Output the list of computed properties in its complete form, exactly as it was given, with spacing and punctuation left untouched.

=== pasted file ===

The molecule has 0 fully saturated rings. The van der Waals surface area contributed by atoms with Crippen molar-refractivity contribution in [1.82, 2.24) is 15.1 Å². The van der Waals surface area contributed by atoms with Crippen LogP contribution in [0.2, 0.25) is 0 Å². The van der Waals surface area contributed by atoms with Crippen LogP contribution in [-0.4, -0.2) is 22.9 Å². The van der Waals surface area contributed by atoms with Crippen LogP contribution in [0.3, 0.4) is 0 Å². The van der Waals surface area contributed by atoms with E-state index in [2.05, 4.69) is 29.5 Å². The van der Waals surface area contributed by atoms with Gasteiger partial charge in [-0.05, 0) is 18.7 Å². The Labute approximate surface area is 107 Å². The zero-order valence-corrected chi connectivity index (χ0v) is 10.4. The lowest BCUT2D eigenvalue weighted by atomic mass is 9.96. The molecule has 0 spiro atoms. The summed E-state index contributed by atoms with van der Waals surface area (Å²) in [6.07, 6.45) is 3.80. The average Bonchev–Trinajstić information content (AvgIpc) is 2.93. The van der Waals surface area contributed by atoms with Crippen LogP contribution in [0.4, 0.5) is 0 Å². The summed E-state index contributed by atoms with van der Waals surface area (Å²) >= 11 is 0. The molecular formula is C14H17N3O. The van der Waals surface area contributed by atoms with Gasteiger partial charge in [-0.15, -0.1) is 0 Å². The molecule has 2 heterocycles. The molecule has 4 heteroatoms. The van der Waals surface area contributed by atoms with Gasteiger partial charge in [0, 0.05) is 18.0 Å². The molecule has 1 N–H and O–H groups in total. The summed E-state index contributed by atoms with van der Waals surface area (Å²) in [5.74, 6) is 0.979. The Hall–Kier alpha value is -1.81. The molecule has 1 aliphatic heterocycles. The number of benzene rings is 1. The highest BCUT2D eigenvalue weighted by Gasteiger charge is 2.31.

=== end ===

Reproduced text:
The molecule has 0 fully saturated rings. The van der Waals surface area contributed by atoms with Crippen molar-refractivity contribution in [1.82, 2.24) is 15.1 Å². The van der Waals surface area contributed by atoms with Crippen LogP contribution in [0.2, 0.25) is 0 Å². The van der Waals surface area contributed by atoms with Crippen LogP contribution in [-0.4, -0.2) is 22.9 Å². The van der Waals surface area contributed by atoms with Crippen LogP contribution in [0.3, 0.4) is 0 Å². The van der Waals surface area contributed by atoms with E-state index in [2.05, 4.69) is 29.5 Å². The van der Waals surface area contributed by atoms with Gasteiger partial charge in [-0.05, 0) is 18.7 Å². The Labute approximate surface area is 107 Å². The zero-order valence-corrected chi connectivity index (χ0v) is 10.4. The lowest BCUT2D eigenvalue weighted by atomic mass is 9.96. The molecule has 0 spiro atoms. The summed E-state index contributed by atoms with van der Waals surface area (Å²) in [6.07, 6.45) is 3.80. The average Bonchev–Trinajstić information content (AvgIpc) is 2.93. The van der Waals surface area contributed by atoms with Crippen LogP contribution in [0.4, 0.5) is 0 Å². The summed E-state index contributed by atoms with van der Waals surface area (Å²) >= 11 is 0. The molecular formula is C14H17N3O. The van der Waals surface area contributed by atoms with Gasteiger partial charge in [-0.15, -0.1) is 0 Å². The molecule has 2 heterocycles. The molecule has 4 heteroatoms. The van der Waals surface area contributed by atoms with Gasteiger partial charge in [0, 0.05) is 18.0 Å². The molecule has 1 N–H and O–H groups in total. The summed E-state index contributed by atoms with van der Waals surface area (Å²) in [5.74, 6) is 0.979. The Hall–Kier alpha value is -1.81. The molecule has 1 aliphatic heterocycles. The number of benzene rings is 1. The highest BCUT2D eigenvalue weighted by Gasteiger charge is 2.31.